The Gospel of Holistic Mission (C. René Padilla)

The Gospel of Holistic Mission (C. René Padilla) October 12, 2015

Screen Shot 2015-10-10 at 10.01.17 AMVery few evangelicals in Latin America are respected as much and none more than René Padilla, who is known for a holistic gospel (hence his genuine engagement with liberation theologies and classic orthodox theology) and an integrated sense of Christian mission in the world. He creates no artificial barrier between evangelism and social responsibility.

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How does he understand the gospel, then? I’m using his Mission Between the Times: Essays on the Kingdom.

he most important questions that should be asked with regard to the life and mission of the church today are not related to the relevance of the gospel but to its content. To be sure, there is a place for the consideration of ways in which the gospel meets people’s needs in the modern world, but far more basic is the consideration of the nature of the gospel that could meet people’s needs. The what of the gospel determines the how of its effects in practical life (83).

Padilla rightly calls into question an approach to the gospel that works off of results rather than content. That churches are growing fast through evangelism doesn’t mean the gospel at work is the gospel of the kingdom. I’ll avoid names, but you can surely think of some examples.

The “historical background” is Isaiah, esp. Isa 40-66. I get what he’s saying but the OT is not the “background” to the gospel but the substance yearning for fulfillment.

Hence, first, the gospel is an eschatological message — that is, one that is announcing fulfillment in Christ. He points us to Mark 1:15 and the term kairos (a term overcooked by many, including Padilla, but which is forgivable since the substance is not affected). Padilla wants to operate with the Gospels rather than 1 Cor 15 but his view of gospel is very comfortable with 1 Cor 15. Hence, the gospel is about the confession of Jesus as Lord — Your God reigns (Isa 52:7).

Second, the gospel is a christological message. Padilla: Jesus is the gospel (91). He defines kingdom — he reduces kingdom I should say — to “the power of God active among people in his own person and ministry” (91). In my five-fold breakdown of kingdom (king, rule by redemption and governing, people, law and land) he has focused as the pleated pants folks do on rule by redemption. Very Laddian of him. The central events are the death and resurrection of Christ.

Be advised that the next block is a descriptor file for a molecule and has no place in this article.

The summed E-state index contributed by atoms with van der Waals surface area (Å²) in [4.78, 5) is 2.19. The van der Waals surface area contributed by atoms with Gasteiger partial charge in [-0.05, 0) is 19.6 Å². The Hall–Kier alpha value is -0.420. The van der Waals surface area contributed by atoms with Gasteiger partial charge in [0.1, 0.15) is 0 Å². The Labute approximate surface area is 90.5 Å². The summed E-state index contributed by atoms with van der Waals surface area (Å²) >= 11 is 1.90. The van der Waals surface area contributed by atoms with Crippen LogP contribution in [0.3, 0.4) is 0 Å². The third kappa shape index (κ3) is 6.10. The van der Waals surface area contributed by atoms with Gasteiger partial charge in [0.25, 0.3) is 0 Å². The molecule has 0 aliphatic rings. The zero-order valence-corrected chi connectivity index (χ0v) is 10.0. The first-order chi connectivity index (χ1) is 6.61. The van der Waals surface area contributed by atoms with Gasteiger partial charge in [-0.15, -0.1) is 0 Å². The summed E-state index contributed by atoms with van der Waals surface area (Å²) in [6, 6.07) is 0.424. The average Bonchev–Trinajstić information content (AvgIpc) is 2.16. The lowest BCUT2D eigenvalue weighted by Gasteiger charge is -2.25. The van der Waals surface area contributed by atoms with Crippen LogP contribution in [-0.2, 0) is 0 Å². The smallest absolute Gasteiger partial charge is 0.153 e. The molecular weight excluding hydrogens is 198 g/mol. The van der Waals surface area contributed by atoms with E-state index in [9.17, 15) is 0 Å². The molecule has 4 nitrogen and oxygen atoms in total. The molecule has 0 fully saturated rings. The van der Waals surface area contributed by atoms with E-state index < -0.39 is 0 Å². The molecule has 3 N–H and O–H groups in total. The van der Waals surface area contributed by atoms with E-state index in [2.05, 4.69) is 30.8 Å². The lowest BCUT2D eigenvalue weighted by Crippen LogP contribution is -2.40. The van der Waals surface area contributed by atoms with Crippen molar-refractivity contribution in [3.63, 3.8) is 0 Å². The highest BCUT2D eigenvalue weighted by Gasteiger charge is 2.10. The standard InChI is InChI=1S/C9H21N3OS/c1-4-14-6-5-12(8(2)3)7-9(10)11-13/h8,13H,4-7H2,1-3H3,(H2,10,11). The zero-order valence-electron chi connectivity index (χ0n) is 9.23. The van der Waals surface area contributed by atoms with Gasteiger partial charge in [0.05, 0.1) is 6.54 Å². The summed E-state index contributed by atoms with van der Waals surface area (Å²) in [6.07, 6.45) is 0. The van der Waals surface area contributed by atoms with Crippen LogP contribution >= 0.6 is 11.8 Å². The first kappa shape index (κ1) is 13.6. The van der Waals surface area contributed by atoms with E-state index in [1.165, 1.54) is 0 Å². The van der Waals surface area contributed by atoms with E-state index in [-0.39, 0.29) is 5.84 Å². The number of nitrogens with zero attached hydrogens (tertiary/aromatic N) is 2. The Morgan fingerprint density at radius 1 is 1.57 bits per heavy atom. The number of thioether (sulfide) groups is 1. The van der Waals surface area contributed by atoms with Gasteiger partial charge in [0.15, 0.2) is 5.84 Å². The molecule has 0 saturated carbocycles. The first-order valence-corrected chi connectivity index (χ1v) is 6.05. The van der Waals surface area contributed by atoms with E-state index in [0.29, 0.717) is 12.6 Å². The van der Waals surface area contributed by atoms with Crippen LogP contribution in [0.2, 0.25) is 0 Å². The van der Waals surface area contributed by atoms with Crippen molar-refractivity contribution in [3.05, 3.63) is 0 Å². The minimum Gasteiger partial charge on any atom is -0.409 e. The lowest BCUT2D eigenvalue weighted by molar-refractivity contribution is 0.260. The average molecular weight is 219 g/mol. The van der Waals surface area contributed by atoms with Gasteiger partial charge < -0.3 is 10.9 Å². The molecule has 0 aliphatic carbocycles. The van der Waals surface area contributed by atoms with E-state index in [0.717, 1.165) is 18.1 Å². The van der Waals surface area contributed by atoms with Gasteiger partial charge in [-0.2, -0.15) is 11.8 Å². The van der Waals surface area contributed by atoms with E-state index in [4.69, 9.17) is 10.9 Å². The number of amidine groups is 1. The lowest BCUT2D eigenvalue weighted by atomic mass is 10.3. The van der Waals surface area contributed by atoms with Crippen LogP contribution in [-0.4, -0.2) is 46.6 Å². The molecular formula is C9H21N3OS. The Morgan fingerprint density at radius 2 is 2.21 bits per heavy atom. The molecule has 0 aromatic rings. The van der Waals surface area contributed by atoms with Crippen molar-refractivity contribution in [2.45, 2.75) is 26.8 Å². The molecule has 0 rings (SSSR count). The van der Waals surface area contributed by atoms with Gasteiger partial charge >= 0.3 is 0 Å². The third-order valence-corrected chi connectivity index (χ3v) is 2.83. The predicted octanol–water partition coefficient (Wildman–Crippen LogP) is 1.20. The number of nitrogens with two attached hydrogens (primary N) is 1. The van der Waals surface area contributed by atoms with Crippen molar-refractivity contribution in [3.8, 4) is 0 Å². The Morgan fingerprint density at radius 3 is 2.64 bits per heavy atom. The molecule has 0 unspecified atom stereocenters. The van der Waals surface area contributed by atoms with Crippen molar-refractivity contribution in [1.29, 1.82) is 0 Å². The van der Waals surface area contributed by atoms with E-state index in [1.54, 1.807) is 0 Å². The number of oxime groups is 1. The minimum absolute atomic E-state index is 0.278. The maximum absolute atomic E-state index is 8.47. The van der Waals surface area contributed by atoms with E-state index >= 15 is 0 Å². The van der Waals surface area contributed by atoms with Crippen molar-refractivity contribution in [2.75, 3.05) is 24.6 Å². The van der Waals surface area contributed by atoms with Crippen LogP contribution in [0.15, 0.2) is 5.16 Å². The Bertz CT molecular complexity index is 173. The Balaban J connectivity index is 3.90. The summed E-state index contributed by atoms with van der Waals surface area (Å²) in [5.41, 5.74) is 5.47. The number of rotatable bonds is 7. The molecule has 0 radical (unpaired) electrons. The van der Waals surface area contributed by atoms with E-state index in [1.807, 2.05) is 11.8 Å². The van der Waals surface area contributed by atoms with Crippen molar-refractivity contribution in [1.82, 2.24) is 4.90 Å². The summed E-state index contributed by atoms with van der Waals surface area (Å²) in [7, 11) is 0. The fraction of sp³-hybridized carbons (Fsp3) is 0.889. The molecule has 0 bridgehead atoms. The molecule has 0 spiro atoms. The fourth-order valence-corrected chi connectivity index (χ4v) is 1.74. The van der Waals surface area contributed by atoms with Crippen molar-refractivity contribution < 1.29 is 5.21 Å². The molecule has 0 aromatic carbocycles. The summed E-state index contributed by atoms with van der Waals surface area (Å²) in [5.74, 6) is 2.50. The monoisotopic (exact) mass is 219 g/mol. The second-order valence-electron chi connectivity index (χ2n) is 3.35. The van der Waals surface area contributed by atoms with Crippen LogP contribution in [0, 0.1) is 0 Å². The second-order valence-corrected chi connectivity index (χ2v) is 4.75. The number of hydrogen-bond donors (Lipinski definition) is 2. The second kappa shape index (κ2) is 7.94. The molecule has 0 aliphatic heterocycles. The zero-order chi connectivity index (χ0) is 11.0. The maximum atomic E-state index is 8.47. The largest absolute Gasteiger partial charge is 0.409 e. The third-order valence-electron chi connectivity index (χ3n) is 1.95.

He moves then third to a soteriological message, namely, the gospel effects or creates salvation. Here he focuses as he does with kingdom on the saving power at work in and through Jesus. He approaches both a more expansive kingdom and gospel in these words:

The kingdom that Jesus brings is a realm of salvation, in which the blessings of the messianic age are available to the subjects in advance, a realm that people may enter now. His gospel is good news concerning a new soteriological order that has irrupted into history in his person and ministry and in which the Old Testament hope is fulfilled in an unexpected way. The content of the gospel was actually foretold by the prophets; what is new is that God himself is now ‘preaching good news of shalom by Jesus Christ” (Acts 10:36). This peace, shalom, points to a new order created by the Anointed One of God. It is “the year of the Lord’s favor,” and its proclamation itself is a sign that a new era has begun (see Luke 4:18-19, 21). (95)

My question: Is Padilla’s “realm” the same as the “soteriological order” or does “realm” bring in Israel/church as the people of the kingdom and gospel?

This salvation for Padilla includes salvation from consequences of sin, the power of sin, membership in the people of God, moral transformation, the gift of the Holy Spirit and is thus holistic. He puts it like this:

Salvation includes a complete restoration of man and woman as the image of God, made for communion with God, for fellowship with their fellow creatures, and for ruling over God’s creation (98).

Well, again, where’s the church in this? Is it implicit in “fellow creatures” or one part of “fellow creatures”?

The proper and needed response is repentance and faith.

I will look at his kingdom-church relation in a post soon.

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